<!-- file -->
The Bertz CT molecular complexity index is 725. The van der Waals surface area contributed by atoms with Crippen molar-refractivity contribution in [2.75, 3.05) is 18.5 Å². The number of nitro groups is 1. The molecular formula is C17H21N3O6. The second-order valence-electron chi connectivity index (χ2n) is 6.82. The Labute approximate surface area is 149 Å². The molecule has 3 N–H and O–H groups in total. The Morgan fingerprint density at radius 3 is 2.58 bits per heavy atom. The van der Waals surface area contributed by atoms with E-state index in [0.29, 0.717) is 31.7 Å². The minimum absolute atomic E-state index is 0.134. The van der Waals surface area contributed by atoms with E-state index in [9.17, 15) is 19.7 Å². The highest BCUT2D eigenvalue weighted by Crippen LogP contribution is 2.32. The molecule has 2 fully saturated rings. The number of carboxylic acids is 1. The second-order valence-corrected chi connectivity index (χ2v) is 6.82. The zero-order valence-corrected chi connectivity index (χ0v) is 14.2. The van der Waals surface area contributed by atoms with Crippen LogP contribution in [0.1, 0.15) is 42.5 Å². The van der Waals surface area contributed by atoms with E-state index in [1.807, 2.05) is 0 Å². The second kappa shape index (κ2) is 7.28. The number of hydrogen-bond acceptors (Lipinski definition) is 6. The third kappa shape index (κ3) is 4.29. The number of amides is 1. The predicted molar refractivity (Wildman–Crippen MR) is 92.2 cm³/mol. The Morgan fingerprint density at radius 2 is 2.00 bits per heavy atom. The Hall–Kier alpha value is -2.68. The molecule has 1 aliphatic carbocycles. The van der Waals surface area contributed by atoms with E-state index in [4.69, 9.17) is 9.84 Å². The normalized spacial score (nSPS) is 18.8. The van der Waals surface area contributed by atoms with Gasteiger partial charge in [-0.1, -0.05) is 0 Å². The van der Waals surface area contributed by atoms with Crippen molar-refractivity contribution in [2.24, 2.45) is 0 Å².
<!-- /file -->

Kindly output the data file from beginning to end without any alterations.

The Bertz CT molecular complexity index is 725. The van der Waals surface area contributed by atoms with Crippen molar-refractivity contribution in [2.75, 3.05) is 18.5 Å². The number of nitro groups is 1. The molecular formula is C17H21N3O6. The second-order valence-electron chi connectivity index (χ2n) is 6.82. The Labute approximate surface area is 149 Å². The molecule has 3 N–H and O–H groups in total. The Morgan fingerprint density at radius 3 is 2.58 bits per heavy atom. The van der Waals surface area contributed by atoms with E-state index in [0.29, 0.717) is 31.7 Å². The minimum absolute atomic E-state index is 0.134. The van der Waals surface area contributed by atoms with E-state index in [9.17, 15) is 19.7 Å². The highest BCUT2D eigenvalue weighted by Crippen LogP contribution is 2.32. The molecule has 2 fully saturated rings. The number of carboxylic acids is 1. The second-order valence-corrected chi connectivity index (χ2v) is 6.82. The zero-order valence-corrected chi connectivity index (χ0v) is 14.2. The van der Waals surface area contributed by atoms with Crippen LogP contribution in [0.1, 0.15) is 42.5 Å². The van der Waals surface area contributed by atoms with E-state index in [1.807, 2.05) is 0 Å². The second kappa shape index (κ2) is 7.28. The number of hydrogen-bond acceptors (Lipinski definition) is 6. The third kappa shape index (κ3) is 4.29. The number of amides is 1. The predicted molar refractivity (Wildman–Crippen MR) is 92.2 cm³/mol. The Morgan fingerprint density at radius 2 is 2.00 bits per heavy atom. The Hall–Kier alpha value is -2.68. The molecule has 1 aliphatic carbocycles. The van der Waals surface area contributed by atoms with E-state index in [4.69, 9.17) is 9.84 Å². The normalized spacial score (nSPS) is 18.8. The van der Waals surface area contributed by atoms with Gasteiger partial charge in [-0.1, -0.05) is 0 Å². The van der Waals surface area contributed by atoms with Crippen molar-refractivity contribution in [2.24, 2.45) is 0 Å².